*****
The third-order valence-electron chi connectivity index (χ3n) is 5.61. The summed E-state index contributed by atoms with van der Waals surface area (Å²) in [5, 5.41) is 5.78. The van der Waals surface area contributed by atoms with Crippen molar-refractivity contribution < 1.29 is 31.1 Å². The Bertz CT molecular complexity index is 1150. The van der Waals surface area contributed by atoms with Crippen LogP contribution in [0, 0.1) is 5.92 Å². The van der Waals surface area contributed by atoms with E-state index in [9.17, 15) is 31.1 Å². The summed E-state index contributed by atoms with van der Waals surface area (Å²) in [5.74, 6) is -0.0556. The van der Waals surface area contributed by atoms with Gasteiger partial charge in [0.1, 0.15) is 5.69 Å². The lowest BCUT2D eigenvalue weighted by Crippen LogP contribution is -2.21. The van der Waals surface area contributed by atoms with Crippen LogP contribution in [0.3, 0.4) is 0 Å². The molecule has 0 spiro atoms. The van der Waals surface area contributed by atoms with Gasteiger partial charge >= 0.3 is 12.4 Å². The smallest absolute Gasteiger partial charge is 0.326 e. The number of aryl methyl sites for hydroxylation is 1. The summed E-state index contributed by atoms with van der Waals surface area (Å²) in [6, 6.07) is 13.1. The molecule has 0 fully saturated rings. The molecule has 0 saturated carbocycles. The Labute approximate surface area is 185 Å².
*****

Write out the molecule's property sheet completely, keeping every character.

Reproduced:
The third-order valence-electron chi connectivity index (χ3n) is 5.61. The summed E-state index contributed by atoms with van der Waals surface area (Å²) in [5, 5.41) is 5.78. The van der Waals surface area contributed by atoms with Crippen molar-refractivity contribution < 1.29 is 31.1 Å². The Bertz CT molecular complexity index is 1150. The van der Waals surface area contributed by atoms with Crippen LogP contribution in [0, 0.1) is 5.92 Å². The van der Waals surface area contributed by atoms with E-state index in [9.17, 15) is 31.1 Å². The summed E-state index contributed by atoms with van der Waals surface area (Å²) in [5.74, 6) is -0.0556. The van der Waals surface area contributed by atoms with Gasteiger partial charge in [0.1, 0.15) is 5.69 Å². The lowest BCUT2D eigenvalue weighted by Crippen LogP contribution is -2.21. The van der Waals surface area contributed by atoms with Crippen LogP contribution in [0.3, 0.4) is 0 Å². The molecule has 0 spiro atoms. The van der Waals surface area contributed by atoms with Gasteiger partial charge >= 0.3 is 12.4 Å². The smallest absolute Gasteiger partial charge is 0.326 e. The number of aryl methyl sites for hydroxylation is 1. The summed E-state index contributed by atoms with van der Waals surface area (Å²) in [6, 6.07) is 13.1. The molecule has 0 fully saturated rings. The molecule has 0 saturated carbocycles. The Labute approximate surface area is 185 Å².